She looked at me as if I might have something to share. I didn’t.
“So you’re here to combine the ‘War on Drugs’ with the ‘War on Terror’?” I ignored the troubled looks in the room. “Or are you just trying to rebrand the ‘War on Crime’?”
Kinkaid and wasn’t amused by my question or my attitude. The Deputy Director took over the sales pitch. “Our approved operation is intended to disrupt the heroin traffic into New Orleans from Mexico by interdicting the supply chain while creating fresh tension between the cartels and their local distribution partners. Drying up the heroin supply will create chaos that the DEA and Justice Department can exploit to make arrests and get convictions high up the cartel ladders.”
“Are you here to start a gang war?” I wanted his answer on the record. The operation I had been part of in Iraq had passed off a lot of our own victims as being part of that country’s bloody civil war.
“My latest briefing indicates there have already been instances of violence and destruction between the factions in question.” The Deputy Director’s statement didn’t answer my question.
“So is D-Tech responsible for this violence?” Captain Hammond has always had problems seeing other people’s big pictures. The Deputy Director decided it was time to spell a few things out for all of us.
“Private contractors are not as constricted by the rule of law as NOPD or the State Police. D-Tech has our permission to use men Detective Holland once described as ‘coming out the shadows to leave ghosts in their wake’ to goad potential adversaries into action against one another. The fires Holland investigated are a by-product of D-Tech’s operation.” My own words began echoing too loudly in my ears for me to focus clearly. He’d just quoted my classified Delta Force exit interview. “We’re here because the operation wants your detective’s services for this operation. Detective Holland is to be assigned any case involving either the El Caminos or a local gang called the Pistol Peetes.”
“And who do I report my findings to?” I was left to wonder.
“Nobody. I understand you have experience with sweeping things under the carpet, and that’s what I expect to be done.” Kinkaid ignored the astonished looks on Hammond and Avery’s faces. The three of us now had our explanation about the purpose of meeting with the Deputy Director and his partner from the world of clandestine private contractors. Captain Hammond had been invited so he’d immediately stop Wheeler’s arson investigation. Avery had been invited so he would begin assigning me the cases I’d be expected to subsequently park in some blind alley.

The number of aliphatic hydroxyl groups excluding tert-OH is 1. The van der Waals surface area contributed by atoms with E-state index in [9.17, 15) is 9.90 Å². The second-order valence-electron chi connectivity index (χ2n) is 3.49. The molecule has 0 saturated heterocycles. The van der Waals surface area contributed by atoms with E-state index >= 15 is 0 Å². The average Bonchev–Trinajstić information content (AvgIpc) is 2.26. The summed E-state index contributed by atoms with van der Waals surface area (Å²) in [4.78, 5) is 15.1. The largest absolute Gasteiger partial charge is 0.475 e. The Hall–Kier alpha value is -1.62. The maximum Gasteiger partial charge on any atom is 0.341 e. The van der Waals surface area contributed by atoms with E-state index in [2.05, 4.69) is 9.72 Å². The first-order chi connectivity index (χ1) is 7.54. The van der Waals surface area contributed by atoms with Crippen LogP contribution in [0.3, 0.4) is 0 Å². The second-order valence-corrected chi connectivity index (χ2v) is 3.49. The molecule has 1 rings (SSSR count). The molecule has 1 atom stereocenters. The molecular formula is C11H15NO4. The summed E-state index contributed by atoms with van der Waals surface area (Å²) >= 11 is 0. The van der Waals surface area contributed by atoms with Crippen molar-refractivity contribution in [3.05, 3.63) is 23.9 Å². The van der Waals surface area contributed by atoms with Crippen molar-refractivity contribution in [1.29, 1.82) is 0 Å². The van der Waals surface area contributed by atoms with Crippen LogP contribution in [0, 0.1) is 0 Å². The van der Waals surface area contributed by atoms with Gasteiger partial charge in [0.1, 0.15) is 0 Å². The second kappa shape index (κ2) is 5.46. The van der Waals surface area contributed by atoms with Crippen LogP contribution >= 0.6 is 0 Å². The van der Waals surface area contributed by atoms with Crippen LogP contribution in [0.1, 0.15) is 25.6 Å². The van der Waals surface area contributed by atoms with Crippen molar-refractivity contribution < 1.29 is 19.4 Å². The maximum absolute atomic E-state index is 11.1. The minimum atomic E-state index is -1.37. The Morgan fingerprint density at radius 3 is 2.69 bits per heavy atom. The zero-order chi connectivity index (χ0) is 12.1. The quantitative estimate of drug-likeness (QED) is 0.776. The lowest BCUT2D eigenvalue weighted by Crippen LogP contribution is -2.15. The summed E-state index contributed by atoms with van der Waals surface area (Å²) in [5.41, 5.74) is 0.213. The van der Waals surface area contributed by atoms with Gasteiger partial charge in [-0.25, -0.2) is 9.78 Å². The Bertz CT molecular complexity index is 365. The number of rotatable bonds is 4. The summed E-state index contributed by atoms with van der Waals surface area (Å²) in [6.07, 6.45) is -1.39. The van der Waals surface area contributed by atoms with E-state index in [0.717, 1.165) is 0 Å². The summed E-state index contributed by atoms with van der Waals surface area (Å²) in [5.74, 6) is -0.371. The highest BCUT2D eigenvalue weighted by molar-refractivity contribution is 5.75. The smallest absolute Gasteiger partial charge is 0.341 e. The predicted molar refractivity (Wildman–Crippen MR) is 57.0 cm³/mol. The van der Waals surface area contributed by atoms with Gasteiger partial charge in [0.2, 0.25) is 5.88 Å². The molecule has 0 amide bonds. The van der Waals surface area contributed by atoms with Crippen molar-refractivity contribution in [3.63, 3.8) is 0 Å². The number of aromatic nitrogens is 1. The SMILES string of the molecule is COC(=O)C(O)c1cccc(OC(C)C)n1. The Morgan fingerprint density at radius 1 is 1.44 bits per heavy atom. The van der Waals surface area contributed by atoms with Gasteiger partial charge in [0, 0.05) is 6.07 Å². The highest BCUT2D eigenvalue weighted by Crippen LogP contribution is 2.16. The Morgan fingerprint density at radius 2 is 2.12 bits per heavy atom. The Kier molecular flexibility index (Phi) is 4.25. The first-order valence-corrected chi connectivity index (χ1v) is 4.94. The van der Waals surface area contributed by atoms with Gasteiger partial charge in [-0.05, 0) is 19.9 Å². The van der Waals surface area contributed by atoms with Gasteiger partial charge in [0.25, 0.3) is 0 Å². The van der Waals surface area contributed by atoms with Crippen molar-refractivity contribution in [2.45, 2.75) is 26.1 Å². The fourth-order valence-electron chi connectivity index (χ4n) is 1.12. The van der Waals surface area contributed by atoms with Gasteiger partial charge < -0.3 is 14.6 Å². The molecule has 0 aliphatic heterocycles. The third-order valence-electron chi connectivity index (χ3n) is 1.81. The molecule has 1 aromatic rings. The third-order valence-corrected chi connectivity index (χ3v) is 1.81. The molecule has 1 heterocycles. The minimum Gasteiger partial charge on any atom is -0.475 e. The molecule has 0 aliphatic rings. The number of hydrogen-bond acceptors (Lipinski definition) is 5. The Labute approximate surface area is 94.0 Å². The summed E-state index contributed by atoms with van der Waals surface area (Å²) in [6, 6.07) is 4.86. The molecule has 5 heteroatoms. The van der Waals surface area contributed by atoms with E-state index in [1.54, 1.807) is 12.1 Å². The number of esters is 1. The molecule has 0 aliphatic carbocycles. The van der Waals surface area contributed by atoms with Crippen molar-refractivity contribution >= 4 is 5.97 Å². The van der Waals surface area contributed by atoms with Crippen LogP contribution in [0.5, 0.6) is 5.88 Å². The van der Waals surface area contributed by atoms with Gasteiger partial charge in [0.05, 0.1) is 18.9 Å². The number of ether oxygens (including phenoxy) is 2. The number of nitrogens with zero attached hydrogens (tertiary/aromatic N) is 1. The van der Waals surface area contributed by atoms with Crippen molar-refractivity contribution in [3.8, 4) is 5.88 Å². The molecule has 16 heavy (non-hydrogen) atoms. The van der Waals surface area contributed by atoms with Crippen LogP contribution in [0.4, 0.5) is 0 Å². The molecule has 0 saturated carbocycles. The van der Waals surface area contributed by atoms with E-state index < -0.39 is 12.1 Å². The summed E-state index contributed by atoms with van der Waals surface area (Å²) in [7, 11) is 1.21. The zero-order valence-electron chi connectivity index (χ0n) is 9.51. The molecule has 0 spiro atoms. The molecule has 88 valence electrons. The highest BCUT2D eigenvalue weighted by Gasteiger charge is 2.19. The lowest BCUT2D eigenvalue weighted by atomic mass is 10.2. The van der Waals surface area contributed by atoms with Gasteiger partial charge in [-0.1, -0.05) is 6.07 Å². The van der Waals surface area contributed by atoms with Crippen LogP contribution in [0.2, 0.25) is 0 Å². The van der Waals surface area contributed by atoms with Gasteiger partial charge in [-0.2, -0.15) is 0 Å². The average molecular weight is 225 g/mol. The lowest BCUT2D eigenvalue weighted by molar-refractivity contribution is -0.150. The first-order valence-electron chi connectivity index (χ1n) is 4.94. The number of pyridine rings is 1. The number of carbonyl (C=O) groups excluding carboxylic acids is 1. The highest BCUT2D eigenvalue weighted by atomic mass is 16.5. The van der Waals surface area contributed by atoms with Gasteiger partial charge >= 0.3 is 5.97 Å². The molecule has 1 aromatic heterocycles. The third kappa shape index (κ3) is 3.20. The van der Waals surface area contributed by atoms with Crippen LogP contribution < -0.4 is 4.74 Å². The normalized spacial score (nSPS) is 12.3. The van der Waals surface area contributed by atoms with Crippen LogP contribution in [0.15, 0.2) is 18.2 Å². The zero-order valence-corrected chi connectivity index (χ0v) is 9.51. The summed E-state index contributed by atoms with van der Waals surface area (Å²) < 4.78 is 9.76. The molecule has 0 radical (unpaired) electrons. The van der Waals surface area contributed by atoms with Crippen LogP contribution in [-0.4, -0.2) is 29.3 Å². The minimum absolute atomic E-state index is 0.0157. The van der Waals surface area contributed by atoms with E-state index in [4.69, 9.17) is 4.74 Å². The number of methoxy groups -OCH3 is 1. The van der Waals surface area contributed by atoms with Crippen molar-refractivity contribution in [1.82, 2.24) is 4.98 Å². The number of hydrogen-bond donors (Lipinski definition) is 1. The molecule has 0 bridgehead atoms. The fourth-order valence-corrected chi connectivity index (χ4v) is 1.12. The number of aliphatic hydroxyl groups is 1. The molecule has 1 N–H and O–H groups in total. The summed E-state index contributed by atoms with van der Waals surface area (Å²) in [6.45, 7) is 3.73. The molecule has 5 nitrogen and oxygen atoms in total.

Belinda returned with five covered dishes on a serving tray. Jill was presented ravioli stuffed with crawfish and lobster bathed in a three-cheese cream sauce tinged with Tabasco. Hammond had ordered the veal Picatta, fragrant with lemon and garlic. Chief Avery dug into his usual lasagna. I had chosen an herb and spice-rich pasta dish called Puttanesca. Jill’s smirk told me she caught my ordering a dish named after Italian prostitutes as being the statement on my situation I couldn’t say aloud.
All of our attention was drawn to the middle of the pasta bowl Belinda now set before Deputy Director Kinkaid. We could all smell the delicious seafood medley swimming in its broth of white wine and marinara, just as he had described it. He had not requested the raw catfish head we could see rising above the center of his meal. The fish’s whiskers drooped from either side of the shallow pasta bowl. Kinkaid used his fork and spoon to gingerly set the severed head to one side before he grinned at the waitress and then winked across the table at me.
“I see your chef isn’t a big fan of taking orders, either.”

H. Max Hiller’s first taste of New Orleans was as a cook on Bourbon Street at the age of seventeen. His resume now includes many of New Orleans’ iconic dining and music destinations. Max uses a lifetime of characters and anecdotes to add depth to the Detective Cooter ‘Cadillac’ Holland series. He now divides his passions between writing at his home overlooking the Mississippi River and as a chef aboard a boat traveling America’s inland waterways.


  1. Book sounds like a fascinating read. Looking forward to reading.

  2. Book sounds like a fascinating read. Looking forward to reading.

  3. Thanks for the giveaway!


  4. Writing is very descriptive which gives a lot of depth to not only the characters but, the setting. Really good excerpt ~ thanks!